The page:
SITE ANALYSIS

H OTS P OTS A N D C IR C U LA TION

1:1000 @ A 3

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LONDON’S ‘THEATRELAND’ Naturally Gerrard Street has an organic theatrical element at play from it’s gates which denote chinatown, or the eccentrics which frequent the alleys - there’s always some sort of visual noise which pulls your

CAVERNOUS LANDSCAPE

TEA HOUSE ENVIRONMENT

attention like a string as you move through the street. I intend to take that attentino and attract you into a space which multiplies that theatrical element tenfold.

Within modern day China - tea houses are a significant part of social

The cavernous tea landscapes of Meijiawu Tea Village provided

life - mahjong and and drink tea over conversation, these events can

a beautiful cavernous landscape which caught my attention has a

also extend into local parks in Hong Kong.

captivating architectural element as you enter the China exchange you enter into the underbelly of a mountain.

This social environment is lacking in Chinatown - disconnecting the chinese community from the wider community of Soho. The tea house will be a catalyst to provide this intergration and enhance the existing community of Chinatown.

YEAR: THIRD (7th JAN - 11th JUN)

LOCATION: 32 GERRARD STREET, CHINATOWN

TYPE: ACADEMIC

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TEA DELIVERY SYSTEM

HUTONG INSPIRED FLOOR DETAIL DEVELOPMENT MODEL PHOTOGRAPHS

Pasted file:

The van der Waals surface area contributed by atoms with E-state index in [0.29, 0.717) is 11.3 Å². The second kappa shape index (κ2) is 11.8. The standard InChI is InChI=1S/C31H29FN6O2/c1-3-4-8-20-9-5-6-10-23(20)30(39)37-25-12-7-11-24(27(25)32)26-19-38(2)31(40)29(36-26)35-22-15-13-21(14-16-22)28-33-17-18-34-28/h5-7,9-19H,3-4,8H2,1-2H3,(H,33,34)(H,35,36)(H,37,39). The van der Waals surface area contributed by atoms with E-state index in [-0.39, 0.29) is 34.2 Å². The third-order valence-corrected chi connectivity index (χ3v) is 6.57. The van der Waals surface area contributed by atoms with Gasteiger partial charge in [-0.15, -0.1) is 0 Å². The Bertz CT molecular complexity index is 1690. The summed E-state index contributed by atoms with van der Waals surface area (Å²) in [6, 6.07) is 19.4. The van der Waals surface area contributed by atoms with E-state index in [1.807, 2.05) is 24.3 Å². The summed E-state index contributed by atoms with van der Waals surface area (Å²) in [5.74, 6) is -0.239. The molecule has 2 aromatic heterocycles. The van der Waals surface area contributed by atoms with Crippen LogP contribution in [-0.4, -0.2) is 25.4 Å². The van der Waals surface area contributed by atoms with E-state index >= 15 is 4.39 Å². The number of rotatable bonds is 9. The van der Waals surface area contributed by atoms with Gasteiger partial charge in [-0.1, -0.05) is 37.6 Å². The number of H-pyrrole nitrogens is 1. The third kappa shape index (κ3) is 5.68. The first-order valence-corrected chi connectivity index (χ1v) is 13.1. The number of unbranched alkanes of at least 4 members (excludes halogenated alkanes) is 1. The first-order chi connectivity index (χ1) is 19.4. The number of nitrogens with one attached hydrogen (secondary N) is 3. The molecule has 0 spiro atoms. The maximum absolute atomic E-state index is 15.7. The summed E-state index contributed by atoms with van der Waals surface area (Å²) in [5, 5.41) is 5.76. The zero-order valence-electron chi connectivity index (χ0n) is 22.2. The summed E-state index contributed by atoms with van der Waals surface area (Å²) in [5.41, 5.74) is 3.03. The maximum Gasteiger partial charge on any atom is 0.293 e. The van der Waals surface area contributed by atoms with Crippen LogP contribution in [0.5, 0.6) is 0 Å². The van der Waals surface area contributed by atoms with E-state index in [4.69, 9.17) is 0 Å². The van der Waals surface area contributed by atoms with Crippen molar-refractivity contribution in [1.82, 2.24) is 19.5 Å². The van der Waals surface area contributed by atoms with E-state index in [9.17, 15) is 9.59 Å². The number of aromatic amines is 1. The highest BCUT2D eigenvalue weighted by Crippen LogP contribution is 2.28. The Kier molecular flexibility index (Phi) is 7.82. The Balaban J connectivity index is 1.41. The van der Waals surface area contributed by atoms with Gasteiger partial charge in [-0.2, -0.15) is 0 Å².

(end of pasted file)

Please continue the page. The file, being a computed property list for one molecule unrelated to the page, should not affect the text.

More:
TEA HARVESTING

The model was a key role in the development of my process - it allowed me to move away from sketching into the sections and plans and develop the space three dimensionally.

YEAR: THIRD (7th JAN - 11th JUN)

CEREMONIAL TEA HOUSE

different areas and play with the tactility of the different areas. I began by making the framework of the landscape and then moving into slotting the programs into the logical positions; such as the Social Teahouse, later to be renamed to the Tea Masters Abode, had to be the core of the project as the tea would travel equal distance to each other zone - keeping the temperature of the tea intact.

FACADE VIEWS = FOREST OF BAMBOO (COLUMNS)

It provided me with an outlet to zone the

LOCATION: 32 GERRARD STREET, CHINATOWN

TYPE: ACADEMIC

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HAND DRAWING + COLLAGE OF INITIAL CONCEPT

YEAR: THIRD (7th JAN - 11th JUN)

LOCATION: 32 GERRARD STREET, CHINATOWN

TYPE: ACADEMIC

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CAST IRON

The kiln will use firewood to power the furnace, allowing for a renewable energy source to be used rather than fossil fuels - the diagram depicts the full circle system which not only provides heat from the building (excess from kettles/kiln) but also, recycles the excess bi-products from the process such as; steam, smoke and heat to use in the process of

SUSTAINABILITY STRATEGY BUILDING SYSTEM

YEAR: THIRD (7th JAN - 11th JUN)

watering and drying the tea.

LOCATION: 32 GERRARD STREET, CHINATOWN

TYPE: ACADEMIC

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HAND DRAWN DETAIL DRAWING OF EXISTING FACADE


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FRONT OF HOUSE

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DUMB WAITER

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ARCADE

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BLENDING STATION

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BANQUET HALL